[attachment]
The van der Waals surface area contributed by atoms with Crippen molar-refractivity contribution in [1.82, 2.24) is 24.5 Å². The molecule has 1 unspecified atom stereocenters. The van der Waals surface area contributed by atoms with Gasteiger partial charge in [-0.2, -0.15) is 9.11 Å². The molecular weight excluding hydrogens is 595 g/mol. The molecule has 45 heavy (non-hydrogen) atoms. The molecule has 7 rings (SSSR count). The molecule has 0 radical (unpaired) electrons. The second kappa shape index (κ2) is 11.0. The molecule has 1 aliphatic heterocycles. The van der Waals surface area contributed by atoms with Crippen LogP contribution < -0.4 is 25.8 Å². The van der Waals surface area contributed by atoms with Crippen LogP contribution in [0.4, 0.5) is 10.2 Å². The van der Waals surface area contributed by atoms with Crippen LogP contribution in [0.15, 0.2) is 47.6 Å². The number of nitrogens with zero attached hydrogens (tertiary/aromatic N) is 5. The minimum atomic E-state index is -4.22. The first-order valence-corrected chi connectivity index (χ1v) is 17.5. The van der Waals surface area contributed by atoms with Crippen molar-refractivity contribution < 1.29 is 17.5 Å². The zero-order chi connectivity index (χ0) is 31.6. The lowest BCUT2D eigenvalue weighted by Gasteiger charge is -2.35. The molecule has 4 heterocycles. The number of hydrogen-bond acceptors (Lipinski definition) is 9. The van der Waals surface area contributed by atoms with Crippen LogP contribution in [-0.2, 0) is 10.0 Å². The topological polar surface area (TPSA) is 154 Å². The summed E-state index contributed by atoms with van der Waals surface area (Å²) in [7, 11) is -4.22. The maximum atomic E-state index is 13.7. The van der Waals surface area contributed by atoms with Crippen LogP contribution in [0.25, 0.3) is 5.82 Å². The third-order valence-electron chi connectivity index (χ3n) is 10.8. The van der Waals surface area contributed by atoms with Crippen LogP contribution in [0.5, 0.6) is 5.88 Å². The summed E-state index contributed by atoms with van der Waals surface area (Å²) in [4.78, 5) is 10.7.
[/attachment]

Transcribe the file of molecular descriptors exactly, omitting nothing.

The van der Waals surface area contributed by atoms with Crippen molar-refractivity contribution in [1.82, 2.24) is 24.5 Å². The molecule has 1 unspecified atom stereocenters. The van der Waals surface area contributed by atoms with Gasteiger partial charge in [-0.2, -0.15) is 9.11 Å². The molecular weight excluding hydrogens is 595 g/mol. The molecule has 45 heavy (non-hydrogen) atoms. The molecule has 7 rings (SSSR count). The molecule has 0 radical (unpaired) electrons. The second kappa shape index (κ2) is 11.0. The molecule has 1 aliphatic heterocycles. The van der Waals surface area contributed by atoms with Crippen LogP contribution < -0.4 is 25.8 Å². The van der Waals surface area contributed by atoms with Crippen LogP contribution in [0.4, 0.5) is 10.2 Å². The van der Waals surface area contributed by atoms with Crippen LogP contribution in [0.15, 0.2) is 47.6 Å². The number of nitrogens with zero attached hydrogens (tertiary/aromatic N) is 5. The minimum atomic E-state index is -4.22. The first-order valence-corrected chi connectivity index (χ1v) is 17.5. The van der Waals surface area contributed by atoms with Crippen molar-refractivity contribution < 1.29 is 17.5 Å². The zero-order chi connectivity index (χ0) is 31.6. The lowest BCUT2D eigenvalue weighted by Gasteiger charge is -2.35. The molecule has 4 heterocycles. The number of hydrogen-bond acceptors (Lipinski definition) is 9. The van der Waals surface area contributed by atoms with Crippen LogP contribution in [-0.2, 0) is 10.0 Å². The topological polar surface area (TPSA) is 154 Å². The summed E-state index contributed by atoms with van der Waals surface area (Å²) in [7, 11) is -4.22. The maximum atomic E-state index is 13.7. The van der Waals surface area contributed by atoms with Crippen LogP contribution in [0.25, 0.3) is 5.82 Å². The third-order valence-electron chi connectivity index (χ3n) is 10.8. The van der Waals surface area contributed by atoms with Crippen LogP contribution in [0.5, 0.6) is 5.88 Å². The summed E-state index contributed by atoms with van der Waals surface area (Å²) in [4.78, 5) is 10.7.